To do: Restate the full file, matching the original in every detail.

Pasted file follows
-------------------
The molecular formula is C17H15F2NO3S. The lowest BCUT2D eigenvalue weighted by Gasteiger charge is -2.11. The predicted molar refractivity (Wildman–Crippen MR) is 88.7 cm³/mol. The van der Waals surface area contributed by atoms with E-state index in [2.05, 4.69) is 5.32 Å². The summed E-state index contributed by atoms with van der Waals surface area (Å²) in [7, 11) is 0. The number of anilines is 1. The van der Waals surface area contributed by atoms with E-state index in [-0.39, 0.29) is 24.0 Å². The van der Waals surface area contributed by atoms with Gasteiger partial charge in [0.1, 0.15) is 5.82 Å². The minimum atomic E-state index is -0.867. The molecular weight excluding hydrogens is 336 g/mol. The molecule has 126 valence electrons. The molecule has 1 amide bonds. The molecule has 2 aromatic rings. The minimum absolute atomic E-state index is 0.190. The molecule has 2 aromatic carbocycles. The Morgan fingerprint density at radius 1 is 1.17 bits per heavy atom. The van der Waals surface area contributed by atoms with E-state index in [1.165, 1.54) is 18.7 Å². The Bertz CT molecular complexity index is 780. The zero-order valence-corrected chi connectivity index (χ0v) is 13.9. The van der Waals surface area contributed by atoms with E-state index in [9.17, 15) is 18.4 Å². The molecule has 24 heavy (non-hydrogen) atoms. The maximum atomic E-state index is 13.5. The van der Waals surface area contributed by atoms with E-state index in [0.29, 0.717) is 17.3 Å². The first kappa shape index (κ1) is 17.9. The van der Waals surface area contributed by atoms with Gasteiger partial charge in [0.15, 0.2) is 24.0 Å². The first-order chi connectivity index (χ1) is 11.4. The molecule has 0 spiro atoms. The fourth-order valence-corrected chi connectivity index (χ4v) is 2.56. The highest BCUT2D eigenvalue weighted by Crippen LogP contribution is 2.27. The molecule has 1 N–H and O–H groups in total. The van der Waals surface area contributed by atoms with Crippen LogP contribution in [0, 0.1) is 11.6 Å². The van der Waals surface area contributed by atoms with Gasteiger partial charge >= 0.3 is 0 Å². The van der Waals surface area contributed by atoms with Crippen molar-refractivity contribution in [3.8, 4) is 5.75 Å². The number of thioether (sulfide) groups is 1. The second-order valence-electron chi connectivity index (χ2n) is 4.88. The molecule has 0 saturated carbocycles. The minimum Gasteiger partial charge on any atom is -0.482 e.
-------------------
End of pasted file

The molecular formula is C17H15F2NO3S. The lowest BCUT2D eigenvalue weighted by Gasteiger charge is -2.11. The predicted molar refractivity (Wildman–Crippen MR) is 88.7 cm³/mol. The van der Waals surface area contributed by atoms with E-state index in [2.05, 4.69) is 5.32 Å². The summed E-state index contributed by atoms with van der Waals surface area (Å²) in [7, 11) is 0. The number of anilines is 1. The van der Waals surface area contributed by atoms with E-state index in [-0.39, 0.29) is 24.0 Å². The van der Waals surface area contributed by atoms with Gasteiger partial charge in [0.1, 0.15) is 5.82 Å². The minimum atomic E-state index is -0.867. The molecular weight excluding hydrogens is 336 g/mol. The molecule has 126 valence electrons. The molecule has 1 amide bonds. The molecule has 2 aromatic rings. The minimum absolute atomic E-state index is 0.190. The molecule has 2 aromatic carbocycles. The Morgan fingerprint density at radius 1 is 1.17 bits per heavy atom. The van der Waals surface area contributed by atoms with E-state index in [1.165, 1.54) is 18.7 Å². The Bertz CT molecular complexity index is 780. The zero-order valence-corrected chi connectivity index (χ0v) is 13.9. The van der Waals surface area contributed by atoms with E-state index in [9.17, 15) is 18.4 Å². The molecule has 24 heavy (non-hydrogen) atoms. The maximum atomic E-state index is 13.5. The van der Waals surface area contributed by atoms with E-state index in [0.29, 0.717) is 17.3 Å². The first kappa shape index (κ1) is 17.9. The van der Waals surface area contributed by atoms with Gasteiger partial charge in [0.15, 0.2) is 24.0 Å². The first-order chi connectivity index (χ1) is 11.4. The molecule has 0 spiro atoms. The fourth-order valence-corrected chi connectivity index (χ4v) is 2.56. The highest BCUT2D eigenvalue weighted by Crippen LogP contribution is 2.27. The molecule has 1 N–H and O–H groups in total. The van der Waals surface area contributed by atoms with Crippen LogP contribution in [0, 0.1) is 11.6 Å². The van der Waals surface area contributed by atoms with Gasteiger partial charge >= 0.3 is 0 Å². The van der Waals surface area contributed by atoms with Crippen molar-refractivity contribution in [3.8, 4) is 5.75 Å². The number of thioether (sulfide) groups is 1. The second-order valence-electron chi connectivity index (χ2n) is 4.88. The molecule has 0 saturated carbocycles. The minimum Gasteiger partial charge on any atom is -0.482 e.